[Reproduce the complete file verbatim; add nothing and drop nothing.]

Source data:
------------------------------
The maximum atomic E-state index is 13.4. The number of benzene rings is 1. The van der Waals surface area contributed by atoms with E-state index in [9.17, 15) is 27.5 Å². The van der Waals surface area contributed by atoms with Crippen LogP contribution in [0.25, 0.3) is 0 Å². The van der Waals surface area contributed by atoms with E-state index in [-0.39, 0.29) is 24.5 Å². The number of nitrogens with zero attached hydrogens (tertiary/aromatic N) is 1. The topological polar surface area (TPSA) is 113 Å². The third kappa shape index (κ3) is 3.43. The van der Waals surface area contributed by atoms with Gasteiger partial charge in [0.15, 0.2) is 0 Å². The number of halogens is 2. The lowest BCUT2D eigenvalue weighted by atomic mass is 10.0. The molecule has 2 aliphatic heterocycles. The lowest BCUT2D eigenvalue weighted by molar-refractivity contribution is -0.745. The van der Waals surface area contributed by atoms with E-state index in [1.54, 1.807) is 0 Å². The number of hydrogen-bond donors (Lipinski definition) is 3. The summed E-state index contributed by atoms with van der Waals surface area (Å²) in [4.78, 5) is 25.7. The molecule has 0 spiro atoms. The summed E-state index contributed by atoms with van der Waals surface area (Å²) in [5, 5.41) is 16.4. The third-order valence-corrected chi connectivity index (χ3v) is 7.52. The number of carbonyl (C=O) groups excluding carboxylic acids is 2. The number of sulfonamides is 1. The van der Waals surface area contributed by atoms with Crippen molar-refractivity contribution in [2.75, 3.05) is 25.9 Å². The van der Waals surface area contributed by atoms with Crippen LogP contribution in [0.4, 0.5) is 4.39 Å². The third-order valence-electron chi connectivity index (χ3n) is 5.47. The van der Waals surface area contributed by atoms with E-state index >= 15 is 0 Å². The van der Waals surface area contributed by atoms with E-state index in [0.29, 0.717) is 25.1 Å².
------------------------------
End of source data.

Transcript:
The maximum atomic E-state index is 13.4. The number of benzene rings is 1. The van der Waals surface area contributed by atoms with E-state index in [9.17, 15) is 27.5 Å². The van der Waals surface area contributed by atoms with Crippen LogP contribution in [0.25, 0.3) is 0 Å². The van der Waals surface area contributed by atoms with E-state index in [-0.39, 0.29) is 24.5 Å². The number of nitrogens with zero attached hydrogens (tertiary/aromatic N) is 1. The topological polar surface area (TPSA) is 113 Å². The third kappa shape index (κ3) is 3.43. The van der Waals surface area contributed by atoms with Gasteiger partial charge in [0.15, 0.2) is 0 Å². The number of halogens is 2. The lowest BCUT2D eigenvalue weighted by atomic mass is 10.0. The molecule has 2 aliphatic heterocycles. The lowest BCUT2D eigenvalue weighted by molar-refractivity contribution is -0.745. The van der Waals surface area contributed by atoms with E-state index in [1.54, 1.807) is 0 Å². The number of hydrogen-bond donors (Lipinski definition) is 3. The summed E-state index contributed by atoms with van der Waals surface area (Å²) in [4.78, 5) is 25.7. The molecule has 0 spiro atoms. The summed E-state index contributed by atoms with van der Waals surface area (Å²) in [5, 5.41) is 16.4. The third-order valence-corrected chi connectivity index (χ3v) is 7.52. The number of carbonyl (C=O) groups excluding carboxylic acids is 2. The number of sulfonamides is 1. The van der Waals surface area contributed by atoms with Crippen molar-refractivity contribution in [2.75, 3.05) is 25.9 Å². The van der Waals surface area contributed by atoms with Crippen LogP contribution in [0.4, 0.5) is 4.39 Å². The third-order valence-electron chi connectivity index (χ3n) is 5.47. The van der Waals surface area contributed by atoms with E-state index >= 15 is 0 Å². The van der Waals surface area contributed by atoms with E-state index in [0.29, 0.717) is 25.1 Å².